• You can't use them for everything. Some service providers (such as certain banks) don’t support the use of password managers

Consultant Paul Moore told Infosecurity that he welcomed this promotion of password managers, but he strongly disagreed with some aspects of the password manager blog post. In particular, he would not recommend fingerprint-based biometrics for anything of importance due to implementation issues, while the concept of password managers offering "multi-factor authentication" was entirely inaccurate.

He said: “Password managers do not use any form of authentication; to do so would be very dangerous. Instead, they rely on cryptography to derive a ‘master key’ from your ‘master password’. This key can either be used to directly encrypt each piece of data, or be used to encrypt another key unique to a particular record.

“Some password managers provide a facility to split the cryptographic key into multiple segments (one you know, one you have), but this doesn't constitute multi-factor authentication either.”

Technology exists to offer an alternative to pure passwords and considering that recent research found a flaw in pattern-based phone authentication, the NCSC comments that “password managers are a good thing - for now” and that “password-based authentication has outstayed its welcome” being another nail in the coffin. The problem exists though that this coffin is a long way from a security funeral, as this is the way things work, and many businesses would be loathed to switch out an existing authentication system.

Has single-factor authentication outstayed its welcome? Nugent agreed that it has. “Multi-factor authentication is a must in today's world,” he said. “Passwords on their own make for weak authentication. If they're short passwords, they're easily guessed. But even long passwords are stolen and sold on the black market, once that’s happened they're no good, even if they’re re-hashed. But we aren't seeing the ‘death of the password’. Technologies ‘die’ because no one cares about them.”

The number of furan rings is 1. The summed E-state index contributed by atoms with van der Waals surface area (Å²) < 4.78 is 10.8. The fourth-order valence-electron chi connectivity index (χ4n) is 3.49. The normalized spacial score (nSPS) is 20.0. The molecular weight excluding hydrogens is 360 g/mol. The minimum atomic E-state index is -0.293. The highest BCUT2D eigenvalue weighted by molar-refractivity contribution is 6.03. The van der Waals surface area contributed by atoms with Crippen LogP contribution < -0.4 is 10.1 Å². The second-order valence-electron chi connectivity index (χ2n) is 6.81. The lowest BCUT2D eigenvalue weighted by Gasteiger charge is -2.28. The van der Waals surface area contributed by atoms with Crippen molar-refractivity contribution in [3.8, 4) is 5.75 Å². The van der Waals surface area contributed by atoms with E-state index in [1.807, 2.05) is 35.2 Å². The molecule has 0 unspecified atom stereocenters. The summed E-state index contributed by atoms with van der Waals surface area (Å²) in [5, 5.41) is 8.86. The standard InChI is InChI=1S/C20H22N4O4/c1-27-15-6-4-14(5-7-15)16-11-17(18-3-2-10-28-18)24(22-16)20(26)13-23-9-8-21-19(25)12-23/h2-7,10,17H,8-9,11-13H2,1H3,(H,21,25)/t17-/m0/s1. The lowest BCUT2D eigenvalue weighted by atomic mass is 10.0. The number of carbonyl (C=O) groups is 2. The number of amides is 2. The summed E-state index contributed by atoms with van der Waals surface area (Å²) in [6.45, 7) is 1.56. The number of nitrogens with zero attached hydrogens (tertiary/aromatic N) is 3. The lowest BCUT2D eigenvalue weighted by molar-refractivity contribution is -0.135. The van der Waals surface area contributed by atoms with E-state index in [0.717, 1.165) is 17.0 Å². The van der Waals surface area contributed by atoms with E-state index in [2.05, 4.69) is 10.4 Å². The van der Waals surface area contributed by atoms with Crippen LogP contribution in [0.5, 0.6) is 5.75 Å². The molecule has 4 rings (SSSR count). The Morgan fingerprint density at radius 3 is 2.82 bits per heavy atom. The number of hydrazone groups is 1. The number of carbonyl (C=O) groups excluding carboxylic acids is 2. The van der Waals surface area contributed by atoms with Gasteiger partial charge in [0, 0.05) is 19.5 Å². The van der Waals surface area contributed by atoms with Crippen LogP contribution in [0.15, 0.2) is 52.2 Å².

Per Thorsheim, founder of PasswordsCon, acknowledged the work of the FIDO Alliance in its efforts on unified and federated authentication, but admitted that “passwords will remain for the foreseeable future as I see it”.

He said: “There is no business or usability case supporting the removal of them completely. I also fully believe that password managers are known to lots of people outside infosec and IT in general. However there are many situations where using a password manager will be difficult, or not necessary [when] considering other easier and cheaper options. Pen and paper included.”

He told Infosecurity in an email that he appreciated advice from the NCSC that “passwords are supposed to be 'something you know', but now we’re saying the best way to manage them is not to know them (because your password manager knows them all for you)”.

He added: “I agree with that statement, and it is what I have done for the past 10-15 years myself. From there to getting rid of passwords though...not in my lifetime.”

We still have passwords as they are a simple method of authentication, and I don’t see any change in the landscape until there is better federated access rolled out. Until then, use a password manager and write them down in that secure vault rather than on a post-it note on your monitor.